Age and gender: Eye melanomas can occur at any age, but the risk goes up as people get older. Eye melanoma is slightly more common in men than in women.
Certain inherited conditions: People with dysplastic nevus syndrome, who have many abnormal moles on the skin, are at increased risk of skin melanoma. They also seem to have a higher risk of developing melanoma of the eye. People with abnormal brown spots on the uvea (known as oculodermal melanocytosis or nevus of Ota) also have an increased risk of developing uveal eye melanoma.
Moles: Different types of moles (nevi) in the eye or on the skin have been associated with an increased risk of uveal eye melanoma. In the eye, these include choroidal, giant choroidal, and iris nevi; on the skin, atypical nevi, common nevi of the skin, and freckles. An eye condition, known as primary acquired melanosis (PAM), is a risk factor for conjunctival melanoma.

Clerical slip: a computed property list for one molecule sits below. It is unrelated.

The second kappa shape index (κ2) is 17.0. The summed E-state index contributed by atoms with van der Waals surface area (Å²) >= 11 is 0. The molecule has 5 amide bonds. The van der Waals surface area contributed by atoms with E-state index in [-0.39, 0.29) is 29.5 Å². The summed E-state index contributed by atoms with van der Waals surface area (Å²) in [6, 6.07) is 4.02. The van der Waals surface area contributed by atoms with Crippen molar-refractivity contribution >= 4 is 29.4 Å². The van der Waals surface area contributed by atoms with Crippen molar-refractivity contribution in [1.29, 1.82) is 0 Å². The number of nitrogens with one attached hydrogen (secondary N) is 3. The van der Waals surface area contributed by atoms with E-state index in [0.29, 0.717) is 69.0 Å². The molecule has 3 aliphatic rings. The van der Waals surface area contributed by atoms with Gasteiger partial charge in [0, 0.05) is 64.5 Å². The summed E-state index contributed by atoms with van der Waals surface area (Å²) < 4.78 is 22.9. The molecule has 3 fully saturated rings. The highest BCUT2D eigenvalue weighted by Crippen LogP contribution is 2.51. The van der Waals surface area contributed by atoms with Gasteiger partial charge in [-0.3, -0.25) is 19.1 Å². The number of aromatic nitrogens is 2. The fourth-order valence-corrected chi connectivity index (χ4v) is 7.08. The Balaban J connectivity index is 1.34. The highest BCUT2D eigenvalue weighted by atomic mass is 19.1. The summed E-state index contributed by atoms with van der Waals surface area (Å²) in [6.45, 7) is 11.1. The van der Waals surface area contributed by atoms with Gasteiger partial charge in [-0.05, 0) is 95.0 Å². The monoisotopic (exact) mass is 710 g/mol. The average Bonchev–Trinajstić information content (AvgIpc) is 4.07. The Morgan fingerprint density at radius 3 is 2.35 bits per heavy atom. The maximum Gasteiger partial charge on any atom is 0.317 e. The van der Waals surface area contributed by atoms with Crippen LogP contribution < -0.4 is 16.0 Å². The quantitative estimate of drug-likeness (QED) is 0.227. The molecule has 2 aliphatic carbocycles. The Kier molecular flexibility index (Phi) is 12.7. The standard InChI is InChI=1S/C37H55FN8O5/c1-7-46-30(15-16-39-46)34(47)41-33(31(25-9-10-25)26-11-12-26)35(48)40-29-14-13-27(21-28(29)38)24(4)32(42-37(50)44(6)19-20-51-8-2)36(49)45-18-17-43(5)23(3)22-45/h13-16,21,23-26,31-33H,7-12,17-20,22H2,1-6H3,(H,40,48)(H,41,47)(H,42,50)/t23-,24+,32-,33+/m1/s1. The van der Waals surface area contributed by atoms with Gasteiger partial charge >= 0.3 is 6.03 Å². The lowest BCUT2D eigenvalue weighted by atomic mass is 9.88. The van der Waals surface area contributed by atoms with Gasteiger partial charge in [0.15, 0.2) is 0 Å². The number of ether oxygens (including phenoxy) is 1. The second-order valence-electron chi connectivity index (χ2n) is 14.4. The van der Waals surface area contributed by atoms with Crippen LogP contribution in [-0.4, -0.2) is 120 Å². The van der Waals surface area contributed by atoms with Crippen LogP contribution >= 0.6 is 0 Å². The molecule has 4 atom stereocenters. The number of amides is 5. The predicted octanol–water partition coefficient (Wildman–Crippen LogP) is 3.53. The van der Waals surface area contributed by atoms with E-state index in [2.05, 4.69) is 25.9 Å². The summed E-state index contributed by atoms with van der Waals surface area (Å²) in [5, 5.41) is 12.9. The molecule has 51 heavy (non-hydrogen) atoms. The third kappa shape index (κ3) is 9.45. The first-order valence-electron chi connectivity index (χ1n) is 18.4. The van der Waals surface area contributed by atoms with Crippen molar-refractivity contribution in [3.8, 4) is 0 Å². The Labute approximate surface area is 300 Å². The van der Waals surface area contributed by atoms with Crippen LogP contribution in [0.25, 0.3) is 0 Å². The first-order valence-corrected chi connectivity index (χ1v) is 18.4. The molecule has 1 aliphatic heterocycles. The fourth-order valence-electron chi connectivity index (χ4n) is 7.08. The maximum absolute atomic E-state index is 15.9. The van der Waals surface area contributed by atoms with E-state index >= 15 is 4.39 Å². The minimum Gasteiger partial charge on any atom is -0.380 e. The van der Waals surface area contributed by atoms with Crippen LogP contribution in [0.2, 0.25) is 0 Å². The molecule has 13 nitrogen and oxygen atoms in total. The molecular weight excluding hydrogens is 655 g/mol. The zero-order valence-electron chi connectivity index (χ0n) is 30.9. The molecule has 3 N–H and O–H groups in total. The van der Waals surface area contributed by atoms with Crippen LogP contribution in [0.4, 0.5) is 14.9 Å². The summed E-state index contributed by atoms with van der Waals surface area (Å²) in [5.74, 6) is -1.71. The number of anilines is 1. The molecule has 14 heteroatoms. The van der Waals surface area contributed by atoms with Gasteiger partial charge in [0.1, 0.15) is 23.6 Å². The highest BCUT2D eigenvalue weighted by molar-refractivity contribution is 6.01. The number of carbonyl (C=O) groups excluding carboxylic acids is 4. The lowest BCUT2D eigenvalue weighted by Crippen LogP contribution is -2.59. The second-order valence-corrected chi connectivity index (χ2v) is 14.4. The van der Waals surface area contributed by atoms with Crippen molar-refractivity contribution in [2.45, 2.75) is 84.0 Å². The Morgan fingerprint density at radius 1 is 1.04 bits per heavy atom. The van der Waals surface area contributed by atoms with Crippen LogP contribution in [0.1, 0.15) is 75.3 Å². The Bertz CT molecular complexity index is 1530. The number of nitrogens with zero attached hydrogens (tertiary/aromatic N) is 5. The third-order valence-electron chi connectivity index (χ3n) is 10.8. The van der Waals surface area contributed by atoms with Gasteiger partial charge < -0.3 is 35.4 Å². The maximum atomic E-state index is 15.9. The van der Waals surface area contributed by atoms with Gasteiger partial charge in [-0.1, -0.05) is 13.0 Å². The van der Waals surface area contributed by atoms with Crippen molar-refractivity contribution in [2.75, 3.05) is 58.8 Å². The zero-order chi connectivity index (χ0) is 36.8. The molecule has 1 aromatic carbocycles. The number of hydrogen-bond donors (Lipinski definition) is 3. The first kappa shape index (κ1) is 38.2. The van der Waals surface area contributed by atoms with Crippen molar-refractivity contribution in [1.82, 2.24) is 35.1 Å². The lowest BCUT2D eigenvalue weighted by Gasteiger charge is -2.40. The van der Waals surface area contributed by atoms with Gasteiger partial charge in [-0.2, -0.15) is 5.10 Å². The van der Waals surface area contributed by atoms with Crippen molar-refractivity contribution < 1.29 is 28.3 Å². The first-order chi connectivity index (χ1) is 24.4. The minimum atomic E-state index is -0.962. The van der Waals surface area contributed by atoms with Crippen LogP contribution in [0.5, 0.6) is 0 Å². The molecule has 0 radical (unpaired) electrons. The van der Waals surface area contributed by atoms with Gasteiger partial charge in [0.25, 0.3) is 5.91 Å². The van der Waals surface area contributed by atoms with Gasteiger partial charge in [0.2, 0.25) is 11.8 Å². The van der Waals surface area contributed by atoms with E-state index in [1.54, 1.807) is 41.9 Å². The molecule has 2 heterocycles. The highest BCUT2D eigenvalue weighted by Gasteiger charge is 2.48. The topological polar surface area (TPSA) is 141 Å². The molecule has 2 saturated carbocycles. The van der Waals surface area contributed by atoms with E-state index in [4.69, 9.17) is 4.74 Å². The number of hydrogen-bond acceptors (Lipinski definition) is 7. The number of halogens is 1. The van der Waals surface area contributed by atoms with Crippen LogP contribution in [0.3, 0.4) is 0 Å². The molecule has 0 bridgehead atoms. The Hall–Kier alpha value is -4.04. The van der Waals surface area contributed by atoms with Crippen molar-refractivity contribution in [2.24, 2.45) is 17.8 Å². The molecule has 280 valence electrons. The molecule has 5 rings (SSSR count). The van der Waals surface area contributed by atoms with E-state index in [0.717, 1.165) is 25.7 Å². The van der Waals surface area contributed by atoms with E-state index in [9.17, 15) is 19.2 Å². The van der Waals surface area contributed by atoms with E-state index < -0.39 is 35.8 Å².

Family history: Uveal eye melanomas can run in some families, but this is very rare.
Types of eye cancer/tumor are:
Cancers in the eye (intraocular cancers): Cancers that affect the eye itself are called intraocular (within the eye) cancers. Cancers that start in the eye are called primary intraocular cancers, and secondary intraocular cancers if they start somewhere else and spread to the eye.
In adults, the most common primary intraocular cancers are: Melanoma, Non-Hodgkin lymphoma.
In children, the most common primary intraocular cancers are: Retinoblastoma, a cancer that starts in cells in the retina (the light-sensing cells in the back of the eye), Medulloepithelioma (this is the second most common, but is still extremely rare.)
Secondary intraocular cancers (cancers that start somewhere else in the body and then spread to the eye) are not truly "eye cancers," but they are actually more common than primary intraocular cancers. The most common cancers that spread to the eye are breast cancers and lung cancers. Most often these cancers spread to the part of the eyeball called the uvea.